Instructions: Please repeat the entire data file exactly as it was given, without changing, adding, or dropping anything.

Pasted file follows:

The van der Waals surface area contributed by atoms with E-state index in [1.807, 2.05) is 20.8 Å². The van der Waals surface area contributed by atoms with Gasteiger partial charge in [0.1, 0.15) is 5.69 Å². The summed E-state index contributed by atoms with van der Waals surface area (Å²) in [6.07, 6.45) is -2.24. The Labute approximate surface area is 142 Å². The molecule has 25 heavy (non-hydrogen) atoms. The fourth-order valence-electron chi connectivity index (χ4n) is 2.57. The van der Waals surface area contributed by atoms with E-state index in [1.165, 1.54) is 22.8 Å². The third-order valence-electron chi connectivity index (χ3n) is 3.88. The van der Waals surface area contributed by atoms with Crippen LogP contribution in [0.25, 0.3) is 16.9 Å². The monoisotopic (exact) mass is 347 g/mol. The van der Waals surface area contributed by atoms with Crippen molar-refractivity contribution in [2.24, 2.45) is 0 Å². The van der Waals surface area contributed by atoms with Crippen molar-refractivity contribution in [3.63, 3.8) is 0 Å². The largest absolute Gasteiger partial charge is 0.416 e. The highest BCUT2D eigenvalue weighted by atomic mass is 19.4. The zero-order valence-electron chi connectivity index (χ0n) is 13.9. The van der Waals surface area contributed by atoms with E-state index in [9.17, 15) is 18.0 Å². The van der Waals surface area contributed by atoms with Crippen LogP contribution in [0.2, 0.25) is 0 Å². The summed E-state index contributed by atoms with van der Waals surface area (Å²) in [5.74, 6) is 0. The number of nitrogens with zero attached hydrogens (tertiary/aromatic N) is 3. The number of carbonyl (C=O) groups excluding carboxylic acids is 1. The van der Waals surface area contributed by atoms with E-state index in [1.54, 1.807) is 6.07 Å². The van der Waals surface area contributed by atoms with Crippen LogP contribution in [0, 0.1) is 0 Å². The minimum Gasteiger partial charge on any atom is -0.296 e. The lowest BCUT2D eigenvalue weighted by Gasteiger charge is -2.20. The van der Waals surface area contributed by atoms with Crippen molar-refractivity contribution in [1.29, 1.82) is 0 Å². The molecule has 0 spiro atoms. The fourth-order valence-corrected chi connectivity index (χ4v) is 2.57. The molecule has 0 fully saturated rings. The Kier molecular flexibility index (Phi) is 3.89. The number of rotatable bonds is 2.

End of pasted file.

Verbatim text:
The van der Waals surface area contributed by atoms with E-state index in [1.807, 2.05) is 20.8 Å². The van der Waals surface area contributed by atoms with Gasteiger partial charge in [0.1, 0.15) is 5.69 Å². The summed E-state index contributed by atoms with van der Waals surface area (Å²) in [6.07, 6.45) is -2.24. The Labute approximate surface area is 142 Å². The molecule has 25 heavy (non-hydrogen) atoms. The fourth-order valence-electron chi connectivity index (χ4n) is 2.57. The van der Waals surface area contributed by atoms with E-state index in [1.165, 1.54) is 22.8 Å². The third-order valence-electron chi connectivity index (χ3n) is 3.88. The van der Waals surface area contributed by atoms with Crippen LogP contribution in [0.25, 0.3) is 16.9 Å². The monoisotopic (exact) mass is 347 g/mol. The van der Waals surface area contributed by atoms with Crippen molar-refractivity contribution in [2.24, 2.45) is 0 Å². The van der Waals surface area contributed by atoms with Crippen molar-refractivity contribution in [3.63, 3.8) is 0 Å². The largest absolute Gasteiger partial charge is 0.416 e. The highest BCUT2D eigenvalue weighted by atomic mass is 19.4. The zero-order valence-electron chi connectivity index (χ0n) is 13.9. The van der Waals surface area contributed by atoms with E-state index in [9.17, 15) is 18.0 Å². The van der Waals surface area contributed by atoms with Crippen LogP contribution in [0.2, 0.25) is 0 Å². The summed E-state index contributed by atoms with van der Waals surface area (Å²) in [5.74, 6) is 0. The number of nitrogens with zero attached hydrogens (tertiary/aromatic N) is 3. The number of carbonyl (C=O) groups excluding carboxylic acids is 1. The van der Waals surface area contributed by atoms with E-state index in [1.54, 1.807) is 6.07 Å². The van der Waals surface area contributed by atoms with Crippen LogP contribution in [0, 0.1) is 0 Å². The minimum Gasteiger partial charge on any atom is -0.296 e. The lowest BCUT2D eigenvalue weighted by Gasteiger charge is -2.20. The van der Waals surface area contributed by atoms with Crippen molar-refractivity contribution in [1.29, 1.82) is 0 Å². The molecule has 0 spiro atoms. The fourth-order valence-corrected chi connectivity index (χ4v) is 2.57. The molecule has 0 fully saturated rings. The Kier molecular flexibility index (Phi) is 3.89. The number of rotatable bonds is 2.